It's no secret that many children would be healthier and happier with adoptive parents than with the parents that nature dealt them. That's especially true of children who remain in abusive homes because the law blindly favors biological parents. It's also true of children who suffer for years in foster homes (收养孩子的家庭) because of parents who can't or won't care for them but refuse to give up custody (监护) rights.

Fourteen-year-old Kimberly Mays fits neither description, but her recent court victory could eventually help children who do. Kimberly has been the object of an angry custody baffle between the man who raised her and her biological parents, with whom she has never lived. A Florida judge ruled that the teenager can remain with the only father she's ever known and that her biological parents have "no legal claim" on her.

The ruling, though it may yet be reversed, sets aside the principle that biology is the primary determinant of parentage. That's an important development, one that's long overdue.

Shortly after birth in December 1978, Kimberly Mays and another infant were mistakenly switched and sent home with the wrong parents. Kimberly's biological parents, Ernest and Regina Twigg, received a child who died of a heart disease in 1988. Medical tests showed that the child wasn't the Twiggs' own daughter, but Kimt only was, thus sparking a custody battle with Robert Mays. In 1989, the two families agreed that Mr. Mays would maintain custody with the Twiggs getting visiting fights. Those rights were ended when Mr. Mays decided that Kimberly was being harmed.

The decision to leave Kimberly with Mr. Mays rendered her suit debated. But the judge made clear that Kimberly did have standing to sue ( 起诉) on her own behalf. Thus he made clear that she was more than just property to be handled as adults saw fit.

Certainly, the biological link between parent and child is fundamental. But biological parents aren't always preferable to adoptive ones, and biological parentage does not convey an absolute ownership that cancels all the rights of children.

36. What was the primary consideration in the Florida judge's ruling?

A) The biological link. C) The traditional practice.

B) The child's benefits. D) The parents' feelings.

37. We can learn from the Kimberly case that

A) children are more than just personal possessions of their parents

B) the biological link between parent and child should be emphasized

C) foster homes bring children more pain and suffering than care

D) biological parents shouldn't claim custody rights after their child is adopted

38. The Twiggs claimed custody rights to Kimberly because

A) they found her unhappy in Mr. Mays' custody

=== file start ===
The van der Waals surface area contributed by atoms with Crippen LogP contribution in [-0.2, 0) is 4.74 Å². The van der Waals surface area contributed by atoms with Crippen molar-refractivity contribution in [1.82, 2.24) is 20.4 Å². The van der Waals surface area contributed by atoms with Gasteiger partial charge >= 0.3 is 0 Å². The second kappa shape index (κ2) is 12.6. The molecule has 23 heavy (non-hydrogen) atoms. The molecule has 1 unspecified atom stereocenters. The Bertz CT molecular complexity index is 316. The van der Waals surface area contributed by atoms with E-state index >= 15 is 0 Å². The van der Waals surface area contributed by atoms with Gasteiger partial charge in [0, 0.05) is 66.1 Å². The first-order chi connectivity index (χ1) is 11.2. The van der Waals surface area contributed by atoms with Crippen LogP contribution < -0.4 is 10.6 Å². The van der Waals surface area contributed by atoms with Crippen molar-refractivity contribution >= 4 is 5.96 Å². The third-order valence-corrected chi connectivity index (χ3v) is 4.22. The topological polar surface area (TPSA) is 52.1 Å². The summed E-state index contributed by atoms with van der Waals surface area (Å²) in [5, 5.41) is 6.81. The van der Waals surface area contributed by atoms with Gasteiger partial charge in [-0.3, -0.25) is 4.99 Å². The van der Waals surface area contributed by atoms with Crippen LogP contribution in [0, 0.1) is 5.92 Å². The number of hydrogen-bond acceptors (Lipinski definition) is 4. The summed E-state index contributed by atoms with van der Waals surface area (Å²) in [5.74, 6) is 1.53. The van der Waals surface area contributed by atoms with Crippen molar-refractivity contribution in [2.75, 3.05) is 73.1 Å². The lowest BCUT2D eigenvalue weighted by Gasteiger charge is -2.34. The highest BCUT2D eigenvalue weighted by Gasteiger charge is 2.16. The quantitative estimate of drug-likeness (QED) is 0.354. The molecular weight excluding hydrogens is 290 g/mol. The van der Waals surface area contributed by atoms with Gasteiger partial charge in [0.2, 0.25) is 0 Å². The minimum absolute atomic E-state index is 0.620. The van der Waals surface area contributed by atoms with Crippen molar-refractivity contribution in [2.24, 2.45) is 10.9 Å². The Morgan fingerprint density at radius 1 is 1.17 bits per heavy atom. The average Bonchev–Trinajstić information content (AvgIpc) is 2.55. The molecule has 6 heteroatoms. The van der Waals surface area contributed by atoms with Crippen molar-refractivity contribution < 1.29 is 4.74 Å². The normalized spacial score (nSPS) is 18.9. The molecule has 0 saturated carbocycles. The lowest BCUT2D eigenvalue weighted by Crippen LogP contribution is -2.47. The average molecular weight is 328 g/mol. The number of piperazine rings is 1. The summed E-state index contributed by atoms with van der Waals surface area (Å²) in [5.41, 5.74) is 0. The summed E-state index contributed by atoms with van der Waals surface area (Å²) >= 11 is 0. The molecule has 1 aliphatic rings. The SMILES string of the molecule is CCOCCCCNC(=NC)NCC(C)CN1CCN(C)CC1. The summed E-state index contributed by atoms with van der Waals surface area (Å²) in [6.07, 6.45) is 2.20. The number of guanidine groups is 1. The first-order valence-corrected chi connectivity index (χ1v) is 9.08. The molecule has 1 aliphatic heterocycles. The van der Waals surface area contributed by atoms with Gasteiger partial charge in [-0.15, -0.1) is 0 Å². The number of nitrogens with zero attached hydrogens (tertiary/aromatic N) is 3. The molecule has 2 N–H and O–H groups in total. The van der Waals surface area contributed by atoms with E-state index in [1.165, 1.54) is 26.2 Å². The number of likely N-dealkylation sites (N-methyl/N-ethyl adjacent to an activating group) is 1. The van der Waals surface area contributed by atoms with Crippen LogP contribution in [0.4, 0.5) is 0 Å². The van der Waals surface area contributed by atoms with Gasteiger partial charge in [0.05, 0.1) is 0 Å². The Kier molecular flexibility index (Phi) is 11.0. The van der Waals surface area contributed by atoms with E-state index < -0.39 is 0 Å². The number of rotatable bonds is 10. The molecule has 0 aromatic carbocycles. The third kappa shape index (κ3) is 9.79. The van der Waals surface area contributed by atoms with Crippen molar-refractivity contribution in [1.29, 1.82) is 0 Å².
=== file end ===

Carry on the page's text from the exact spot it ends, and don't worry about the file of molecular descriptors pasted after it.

B) they regarded her as their property

C) they were her biological parents

D) they felt guilty about their past mistake

39. Kimberly had been given to Mr. Mays

A) by sheer accident C) at his request

B) out of charity D) for better care

40. The author's attitude towards the judge's ruling could be described as

A) doubtful C) cautious

B) critical D) supportive

Part III Vocabulary and Structure (20 minute)

Directions: There are 30 incomplete sentences in this part. For each sentence there are for choices marked A), B), C) and D). Choose the ONE answer that best completes the sentence. Then mark the corresponding letter on the Answer Sheet with a single line through the centre.

41. She her trip to New York because she was ill.

A) called off C) put up

B) closed down D) went off

42. the storm, the ship would have reached its destination on time.

A) But for C) In spite of

B) In case of D) Because of

43. We should concentrate on sharply reducing interest rates to pull the economy out of

A) rejection C) retreat

B) restriction D) recession

44.The of finding gold in California attracted a lot of people to settle down there.

A) prospects C) stakes


B) speculations D) provisions


45. I suffered from mental because of stress from my job.


A) damage C) relief


B) release D) fatigue


46. The rest of the day was entirely at his for reading or recreation.


A) dismissal C) disposal


B) survival D) arrival


47. You will not be about your food in time of great hunger.


A) special C) peculiar


B) particular D) specific


48. Crime is increasing worldwide, and there is every reason to believe the will continue into the next decade.


A) emergency C) pace


B) trend D) schedule


49. You shouldn't have written in the _ since the book belongs to the library.


A) interval B) border


C) margin D) edge


50. The of airplane engines announced a coming air raid.


A) roar B) exclamation


C) whistle D) scream


51. This ticket you to a free boat tour on the lake.


A) entities B) appoints


C) grants D) credits


52. This is the nurse who to me when I was ill in hospital.


A) accompanied B) attended


C) entertained D) shielded


53. I was about to a match when I remembered Tom's warning.


A) rub B) hit C) scrape D) strike


54. The advertisement says this material doesn't in the wash, but it has.


A) contract B) shrink C) slim D) dissolve


55. He was proud of being chosen to participate in the game and he _ us that he would try as hard as possible.


A) insured C) assumed


B) guaranteed D) assured


56. Not only the professionals but also the amateurs will from the new training facilities.


A) derive B) acquire C) benefit D) reward